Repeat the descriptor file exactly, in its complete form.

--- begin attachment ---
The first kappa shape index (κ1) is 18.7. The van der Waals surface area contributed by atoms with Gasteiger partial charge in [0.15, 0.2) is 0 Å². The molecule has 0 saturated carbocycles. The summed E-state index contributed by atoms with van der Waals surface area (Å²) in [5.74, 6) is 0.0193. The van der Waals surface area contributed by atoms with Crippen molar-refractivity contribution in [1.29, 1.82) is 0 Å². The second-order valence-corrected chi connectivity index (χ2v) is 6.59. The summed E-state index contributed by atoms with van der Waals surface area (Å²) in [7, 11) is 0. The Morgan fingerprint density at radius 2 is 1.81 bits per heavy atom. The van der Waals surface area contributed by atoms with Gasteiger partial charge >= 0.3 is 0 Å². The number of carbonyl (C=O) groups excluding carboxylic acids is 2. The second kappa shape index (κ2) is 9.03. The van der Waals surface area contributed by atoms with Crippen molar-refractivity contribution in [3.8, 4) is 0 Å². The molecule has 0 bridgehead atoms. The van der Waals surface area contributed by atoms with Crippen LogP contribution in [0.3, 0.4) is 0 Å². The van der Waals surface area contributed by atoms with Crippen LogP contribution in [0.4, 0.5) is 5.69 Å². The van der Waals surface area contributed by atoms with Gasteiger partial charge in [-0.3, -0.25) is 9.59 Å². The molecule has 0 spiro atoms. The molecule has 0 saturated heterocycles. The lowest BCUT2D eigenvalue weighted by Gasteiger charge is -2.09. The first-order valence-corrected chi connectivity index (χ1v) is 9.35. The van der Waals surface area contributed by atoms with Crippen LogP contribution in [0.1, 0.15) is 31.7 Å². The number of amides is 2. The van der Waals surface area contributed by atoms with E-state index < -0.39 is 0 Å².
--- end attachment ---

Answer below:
The first kappa shape index (κ1) is 18.7. The van der Waals surface area contributed by atoms with Gasteiger partial charge in [0.15, 0.2) is 0 Å². The molecule has 0 saturated carbocycles. The summed E-state index contributed by atoms with van der Waals surface area (Å²) in [5.74, 6) is 0.0193. The van der Waals surface area contributed by atoms with Crippen molar-refractivity contribution in [1.29, 1.82) is 0 Å². The second-order valence-corrected chi connectivity index (χ2v) is 6.59. The summed E-state index contributed by atoms with van der Waals surface area (Å²) in [7, 11) is 0. The Morgan fingerprint density at radius 2 is 1.81 bits per heavy atom. The van der Waals surface area contributed by atoms with Gasteiger partial charge >= 0.3 is 0 Å². The number of carbonyl (C=O) groups excluding carboxylic acids is 2. The second kappa shape index (κ2) is 9.03. The van der Waals surface area contributed by atoms with Crippen molar-refractivity contribution in [3.8, 4) is 0 Å². The molecule has 0 bridgehead atoms. The van der Waals surface area contributed by atoms with Crippen LogP contribution in [0.3, 0.4) is 0 Å². The van der Waals surface area contributed by atoms with Crippen LogP contribution in [0.4, 0.5) is 5.69 Å². The van der Waals surface area contributed by atoms with Gasteiger partial charge in [-0.3, -0.25) is 9.59 Å². The molecule has 0 spiro atoms. The molecule has 0 saturated heterocycles. The lowest BCUT2D eigenvalue weighted by Gasteiger charge is -2.09. The first-order valence-corrected chi connectivity index (χ1v) is 9.35. The van der Waals surface area contributed by atoms with Crippen LogP contribution in [0.1, 0.15) is 31.7 Å². The number of amides is 2. The van der Waals surface area contributed by atoms with E-state index < -0.39 is 0 Å².